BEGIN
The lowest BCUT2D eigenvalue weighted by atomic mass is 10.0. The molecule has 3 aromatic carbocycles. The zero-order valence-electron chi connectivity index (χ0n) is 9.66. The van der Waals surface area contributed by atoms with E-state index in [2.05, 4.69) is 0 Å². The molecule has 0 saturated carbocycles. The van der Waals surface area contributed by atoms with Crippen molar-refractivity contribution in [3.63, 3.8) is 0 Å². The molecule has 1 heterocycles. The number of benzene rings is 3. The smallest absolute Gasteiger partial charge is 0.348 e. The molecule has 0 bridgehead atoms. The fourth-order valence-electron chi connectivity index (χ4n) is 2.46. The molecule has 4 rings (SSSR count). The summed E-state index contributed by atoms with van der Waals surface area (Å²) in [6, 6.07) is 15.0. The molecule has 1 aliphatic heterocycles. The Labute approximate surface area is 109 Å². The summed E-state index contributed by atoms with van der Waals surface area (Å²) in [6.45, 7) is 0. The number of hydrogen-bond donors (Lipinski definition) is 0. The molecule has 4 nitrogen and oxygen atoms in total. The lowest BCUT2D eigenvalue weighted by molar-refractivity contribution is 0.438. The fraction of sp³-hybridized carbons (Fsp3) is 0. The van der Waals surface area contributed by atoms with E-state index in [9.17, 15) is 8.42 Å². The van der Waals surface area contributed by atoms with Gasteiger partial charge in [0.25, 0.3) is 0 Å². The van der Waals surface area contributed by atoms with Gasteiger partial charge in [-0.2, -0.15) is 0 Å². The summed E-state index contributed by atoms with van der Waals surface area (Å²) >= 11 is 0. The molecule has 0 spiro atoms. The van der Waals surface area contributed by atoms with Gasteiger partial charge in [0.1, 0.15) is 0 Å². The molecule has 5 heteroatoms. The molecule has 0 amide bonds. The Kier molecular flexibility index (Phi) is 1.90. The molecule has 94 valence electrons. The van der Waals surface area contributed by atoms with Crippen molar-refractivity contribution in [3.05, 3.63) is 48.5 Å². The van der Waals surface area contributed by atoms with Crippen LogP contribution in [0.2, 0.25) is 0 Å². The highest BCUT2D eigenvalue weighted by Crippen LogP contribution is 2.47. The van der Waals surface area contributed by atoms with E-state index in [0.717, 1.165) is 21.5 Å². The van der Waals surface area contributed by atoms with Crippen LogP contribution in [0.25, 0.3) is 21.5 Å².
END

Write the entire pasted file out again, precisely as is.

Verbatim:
The lowest BCUT2D eigenvalue weighted by atomic mass is 10.0. The molecule has 3 aromatic carbocycles. The zero-order valence-electron chi connectivity index (χ0n) is 9.66. The van der Waals surface area contributed by atoms with E-state index in [2.05, 4.69) is 0 Å². The molecule has 0 saturated carbocycles. The van der Waals surface area contributed by atoms with Crippen molar-refractivity contribution in [3.63, 3.8) is 0 Å². The molecule has 1 heterocycles. The number of benzene rings is 3. The smallest absolute Gasteiger partial charge is 0.348 e. The molecule has 0 bridgehead atoms. The fourth-order valence-electron chi connectivity index (χ4n) is 2.46. The molecule has 4 rings (SSSR count). The summed E-state index contributed by atoms with van der Waals surface area (Å²) in [6, 6.07) is 15.0. The molecule has 1 aliphatic heterocycles. The Labute approximate surface area is 109 Å². The summed E-state index contributed by atoms with van der Waals surface area (Å²) in [6.45, 7) is 0. The number of hydrogen-bond donors (Lipinski definition) is 0. The molecule has 4 nitrogen and oxygen atoms in total. The lowest BCUT2D eigenvalue weighted by molar-refractivity contribution is 0.438. The fraction of sp³-hybridized carbons (Fsp3) is 0. The van der Waals surface area contributed by atoms with E-state index in [9.17, 15) is 8.42 Å². The van der Waals surface area contributed by atoms with Gasteiger partial charge in [0.25, 0.3) is 0 Å². The van der Waals surface area contributed by atoms with Gasteiger partial charge in [-0.2, -0.15) is 0 Å². The summed E-state index contributed by atoms with van der Waals surface area (Å²) >= 11 is 0. The molecule has 0 spiro atoms. The van der Waals surface area contributed by atoms with Gasteiger partial charge in [0.1, 0.15) is 0 Å². The molecule has 5 heteroatoms. The molecule has 0 amide bonds. The Kier molecular flexibility index (Phi) is 1.90. The molecule has 94 valence electrons. The van der Waals surface area contributed by atoms with Crippen molar-refractivity contribution in [3.05, 3.63) is 48.5 Å². The van der Waals surface area contributed by atoms with Crippen LogP contribution in [0.2, 0.25) is 0 Å². The highest BCUT2D eigenvalue weighted by Crippen LogP contribution is 2.47. The van der Waals surface area contributed by atoms with E-state index in [0.717, 1.165) is 21.5 Å². The van der Waals surface area contributed by atoms with Crippen LogP contribution in [0.25, 0.3) is 21.5 Å².